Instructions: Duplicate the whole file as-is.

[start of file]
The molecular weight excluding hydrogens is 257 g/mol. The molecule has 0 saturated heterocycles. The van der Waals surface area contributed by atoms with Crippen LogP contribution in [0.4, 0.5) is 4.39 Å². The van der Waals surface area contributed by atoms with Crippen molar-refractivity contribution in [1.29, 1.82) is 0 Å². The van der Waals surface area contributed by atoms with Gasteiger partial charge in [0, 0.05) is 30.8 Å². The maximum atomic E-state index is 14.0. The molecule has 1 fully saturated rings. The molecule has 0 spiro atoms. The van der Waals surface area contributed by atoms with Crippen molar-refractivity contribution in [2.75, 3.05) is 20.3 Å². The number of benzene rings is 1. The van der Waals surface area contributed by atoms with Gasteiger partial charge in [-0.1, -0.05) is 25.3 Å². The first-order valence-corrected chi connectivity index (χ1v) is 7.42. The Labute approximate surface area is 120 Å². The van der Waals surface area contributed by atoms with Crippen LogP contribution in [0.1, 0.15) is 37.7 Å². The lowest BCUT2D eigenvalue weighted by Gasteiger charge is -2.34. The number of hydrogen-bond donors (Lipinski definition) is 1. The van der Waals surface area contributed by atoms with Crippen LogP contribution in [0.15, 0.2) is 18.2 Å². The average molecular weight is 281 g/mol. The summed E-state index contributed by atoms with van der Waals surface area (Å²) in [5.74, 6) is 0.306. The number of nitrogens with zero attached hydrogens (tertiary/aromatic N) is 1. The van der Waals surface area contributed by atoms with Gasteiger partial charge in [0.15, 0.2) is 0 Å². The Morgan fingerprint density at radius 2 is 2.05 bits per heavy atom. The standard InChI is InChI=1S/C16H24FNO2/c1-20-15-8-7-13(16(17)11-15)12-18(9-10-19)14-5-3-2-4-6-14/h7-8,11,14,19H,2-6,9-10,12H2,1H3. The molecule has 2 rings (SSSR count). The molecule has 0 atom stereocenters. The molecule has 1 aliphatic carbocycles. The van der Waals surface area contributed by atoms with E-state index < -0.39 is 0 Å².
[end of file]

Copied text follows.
The molecular weight excluding hydrogens is 257 g/mol. The molecule has 0 saturated heterocycles. The van der Waals surface area contributed by atoms with Crippen LogP contribution in [0.4, 0.5) is 4.39 Å². The van der Waals surface area contributed by atoms with Crippen molar-refractivity contribution in [1.29, 1.82) is 0 Å². The van der Waals surface area contributed by atoms with Gasteiger partial charge in [0, 0.05) is 30.8 Å². The maximum atomic E-state index is 14.0. The molecule has 1 fully saturated rings. The molecule has 0 spiro atoms. The van der Waals surface area contributed by atoms with Crippen molar-refractivity contribution in [2.75, 3.05) is 20.3 Å². The number of benzene rings is 1. The van der Waals surface area contributed by atoms with Gasteiger partial charge in [-0.1, -0.05) is 25.3 Å². The first-order valence-corrected chi connectivity index (χ1v) is 7.42. The Labute approximate surface area is 120 Å². The van der Waals surface area contributed by atoms with Crippen LogP contribution in [0.1, 0.15) is 37.7 Å². The lowest BCUT2D eigenvalue weighted by Gasteiger charge is -2.34. The number of hydrogen-bond donors (Lipinski definition) is 1. The van der Waals surface area contributed by atoms with Crippen LogP contribution in [0.15, 0.2) is 18.2 Å². The average molecular weight is 281 g/mol. The summed E-state index contributed by atoms with van der Waals surface area (Å²) in [5.74, 6) is 0.306. The number of nitrogens with zero attached hydrogens (tertiary/aromatic N) is 1. The van der Waals surface area contributed by atoms with Gasteiger partial charge in [0.15, 0.2) is 0 Å². The Morgan fingerprint density at radius 2 is 2.05 bits per heavy atom. The standard InChI is InChI=1S/C16H24FNO2/c1-20-15-8-7-13(16(17)11-15)12-18(9-10-19)14-5-3-2-4-6-14/h7-8,11,14,19H,2-6,9-10,12H2,1H3. The molecule has 2 rings (SSSR count). The molecule has 0 atom stereocenters. The molecule has 1 aliphatic carbocycles. The van der Waals surface area contributed by atoms with E-state index < -0.39 is 0 Å².